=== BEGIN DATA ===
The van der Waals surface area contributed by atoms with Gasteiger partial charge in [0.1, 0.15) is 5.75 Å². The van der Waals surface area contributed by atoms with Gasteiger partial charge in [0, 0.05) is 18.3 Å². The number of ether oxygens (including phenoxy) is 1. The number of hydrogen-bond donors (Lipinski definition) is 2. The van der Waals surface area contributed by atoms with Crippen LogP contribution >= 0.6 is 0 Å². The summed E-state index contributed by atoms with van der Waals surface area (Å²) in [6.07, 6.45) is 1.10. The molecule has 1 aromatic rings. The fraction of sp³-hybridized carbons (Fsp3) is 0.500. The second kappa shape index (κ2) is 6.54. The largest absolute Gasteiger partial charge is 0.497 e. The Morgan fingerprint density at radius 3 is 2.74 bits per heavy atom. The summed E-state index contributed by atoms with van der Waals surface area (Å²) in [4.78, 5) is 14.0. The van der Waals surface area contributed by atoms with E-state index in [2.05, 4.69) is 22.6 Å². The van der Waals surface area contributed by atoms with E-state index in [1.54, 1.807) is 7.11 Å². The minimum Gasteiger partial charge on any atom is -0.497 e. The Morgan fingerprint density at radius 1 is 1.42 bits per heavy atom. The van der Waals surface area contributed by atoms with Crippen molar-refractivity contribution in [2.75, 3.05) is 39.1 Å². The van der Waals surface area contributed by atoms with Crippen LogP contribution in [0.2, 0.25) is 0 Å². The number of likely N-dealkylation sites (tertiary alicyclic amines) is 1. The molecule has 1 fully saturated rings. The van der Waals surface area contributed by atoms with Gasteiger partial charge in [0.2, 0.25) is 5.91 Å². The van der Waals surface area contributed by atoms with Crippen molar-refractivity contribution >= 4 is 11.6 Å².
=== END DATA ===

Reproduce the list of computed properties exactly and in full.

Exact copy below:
The van der Waals surface area contributed by atoms with Gasteiger partial charge in [0.1, 0.15) is 5.75 Å². The van der Waals surface area contributed by atoms with Gasteiger partial charge in [0, 0.05) is 18.3 Å². The number of ether oxygens (including phenoxy) is 1. The number of hydrogen-bond donors (Lipinski definition) is 2. The van der Waals surface area contributed by atoms with Crippen LogP contribution >= 0.6 is 0 Å². The summed E-state index contributed by atoms with van der Waals surface area (Å²) in [6.07, 6.45) is 1.10. The molecule has 1 aromatic rings. The fraction of sp³-hybridized carbons (Fsp3) is 0.500. The second kappa shape index (κ2) is 6.54. The largest absolute Gasteiger partial charge is 0.497 e. The Morgan fingerprint density at radius 3 is 2.74 bits per heavy atom. The summed E-state index contributed by atoms with van der Waals surface area (Å²) in [4.78, 5) is 14.0. The van der Waals surface area contributed by atoms with E-state index in [2.05, 4.69) is 22.6 Å². The van der Waals surface area contributed by atoms with E-state index in [1.54, 1.807) is 7.11 Å². The minimum Gasteiger partial charge on any atom is -0.497 e. The Morgan fingerprint density at radius 1 is 1.42 bits per heavy atom. The van der Waals surface area contributed by atoms with Crippen molar-refractivity contribution in [2.75, 3.05) is 39.1 Å². The van der Waals surface area contributed by atoms with Crippen LogP contribution in [0.2, 0.25) is 0 Å². The number of likely N-dealkylation sites (tertiary alicyclic amines) is 1. The molecule has 1 fully saturated rings. The van der Waals surface area contributed by atoms with Gasteiger partial charge in [0.2, 0.25) is 5.91 Å². The van der Waals surface area contributed by atoms with Crippen molar-refractivity contribution >= 4 is 11.6 Å².